Look Out For That Car!

February 6, 2008

walksignal.gifI read recently the very first “DON’T WALK” sign for pedestrians was installed February 5, 1952 in New York City. This was done because of the dramatic increase in pedestrian fatalities on the busy streets of the city. Today these are in widespread use throughout the world. The greatest chance for a pedestrian to get injured or killed is in a town or city. I can certainly attest to that as I live in one.

In Canada statistics compiled by Transport Canada for the 10-year period between 1992 and 2001 show some interesting things about accidents between pedestrians and motor vehicles. (These are the most recent statistics available.)

  • Pedestrian fatalities averaged 416 per year and decreased 24.1 percent over the 10-year period.
  • Pedestrian injuries averaged 14,252 per year and decreased 10.2 percent from 1992 to 2001.
  • Overall males represented 61 percent of pedestrian fatalities while females accounted for 39 percent of fatalities.
  • The 65+ age group accounted for 27 percent and 39 percent of male and female pedestrian fatalities, respectively. Over the period, male fatalities over 64 years old decreased 12.7 percent and over 64 year old female fatalities decreased 30.4 percent.
  • Pedestrian fatalities decreased 24.1 percent compared to a decrease of 20.7 percent for all road users including pedestrians.
  • Pedestrian fatalities were down 20 percent among males and down 30 percent among females. 
  • Pedestrian fatalities in urban areas represented 69.5 percent of all pedestrian fatalities over the 10 years. 
  • For pedestrians over 64 years of age, 85 percent of the fatalities occurred in an urban area.
  • Pedestrian injuries dropped 10 percent – decreases of 13 percent in male injuries and 7 percent in female injuries, while all road user injuries decreased 11.5 percent.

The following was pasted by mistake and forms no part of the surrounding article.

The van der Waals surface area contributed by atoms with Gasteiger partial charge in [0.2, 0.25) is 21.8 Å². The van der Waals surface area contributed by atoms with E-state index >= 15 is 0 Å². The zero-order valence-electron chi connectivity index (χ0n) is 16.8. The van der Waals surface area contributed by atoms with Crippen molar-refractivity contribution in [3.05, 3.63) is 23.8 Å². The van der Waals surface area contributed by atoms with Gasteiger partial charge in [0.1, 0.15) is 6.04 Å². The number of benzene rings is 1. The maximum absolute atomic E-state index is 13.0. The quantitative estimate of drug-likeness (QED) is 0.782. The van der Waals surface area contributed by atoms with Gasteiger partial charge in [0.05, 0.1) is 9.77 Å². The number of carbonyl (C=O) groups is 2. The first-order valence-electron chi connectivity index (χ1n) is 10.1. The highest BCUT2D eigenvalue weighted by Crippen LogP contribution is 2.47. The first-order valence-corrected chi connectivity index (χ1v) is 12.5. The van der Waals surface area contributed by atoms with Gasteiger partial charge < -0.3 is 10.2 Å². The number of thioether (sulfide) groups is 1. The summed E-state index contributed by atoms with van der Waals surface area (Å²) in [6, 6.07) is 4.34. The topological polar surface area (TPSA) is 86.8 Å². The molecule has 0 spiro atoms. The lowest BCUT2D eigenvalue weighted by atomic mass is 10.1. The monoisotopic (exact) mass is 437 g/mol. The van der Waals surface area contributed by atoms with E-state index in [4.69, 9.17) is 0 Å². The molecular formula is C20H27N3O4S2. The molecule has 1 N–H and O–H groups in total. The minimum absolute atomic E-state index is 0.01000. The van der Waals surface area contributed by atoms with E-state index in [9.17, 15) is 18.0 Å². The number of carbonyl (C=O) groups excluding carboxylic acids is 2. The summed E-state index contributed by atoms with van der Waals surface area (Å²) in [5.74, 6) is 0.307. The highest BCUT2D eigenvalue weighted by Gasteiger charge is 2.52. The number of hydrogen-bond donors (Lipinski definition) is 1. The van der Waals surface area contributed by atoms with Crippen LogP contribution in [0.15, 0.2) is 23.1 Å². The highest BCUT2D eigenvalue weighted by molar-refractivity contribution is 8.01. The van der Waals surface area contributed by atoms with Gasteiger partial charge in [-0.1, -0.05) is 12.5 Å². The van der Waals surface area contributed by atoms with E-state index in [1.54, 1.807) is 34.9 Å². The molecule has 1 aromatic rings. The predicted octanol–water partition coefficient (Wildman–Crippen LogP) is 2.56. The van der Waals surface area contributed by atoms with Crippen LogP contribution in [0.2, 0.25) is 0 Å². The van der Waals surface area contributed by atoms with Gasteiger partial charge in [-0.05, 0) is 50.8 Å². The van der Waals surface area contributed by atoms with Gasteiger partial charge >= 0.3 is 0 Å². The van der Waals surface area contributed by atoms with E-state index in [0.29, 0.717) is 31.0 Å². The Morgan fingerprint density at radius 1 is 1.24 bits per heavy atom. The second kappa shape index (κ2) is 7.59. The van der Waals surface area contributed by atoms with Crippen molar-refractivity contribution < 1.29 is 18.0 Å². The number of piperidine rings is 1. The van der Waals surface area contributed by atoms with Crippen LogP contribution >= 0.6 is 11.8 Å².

• An average of 95 percent of pedestrian injuries occurred in urban areas.
  • From 1992 to 2001, a total of 4,162 pedestrians died from injuries suffered in collisions with motor vehicles and 142,515 were injured.
  • The report finds that the 65+ age group accounts for the greatest number of fatalities. This is a cause for concern because that age group is rapidly increasing every year. A key finding of the report related to this group:
  • Most pedestrian fatalities in the 65+ age group occurred in urban areas (85 percent) and most occurred at intersections. The report doesn’t give a reason for more accidents within this age demographic.

Here are some pedestrians that I have noticed and wonder why more of them aren’t run over:

– iPOD listeners
– cell phone talkers
– skateboarders
– men eyeing pretty women oblivious to everything else
– women who like to put on make-up on the run
– avid readers who insist on turning pages on the run.

pedestrian-signal2-01.jpgSadly these pedestrian encounters with motor vehicles are preventable. So when walking in the city, keep your eyes open and your head up. Stop looking at that pretty girl, and for heavens sake pay attention to other things when you’re chattering away on that cell.

Statistics Source:
Transport Canada, Fact Sheet TP 2436E, RS-2004-01E, December 2004, Pedestrian Fatalities and Injuries, 1992-2001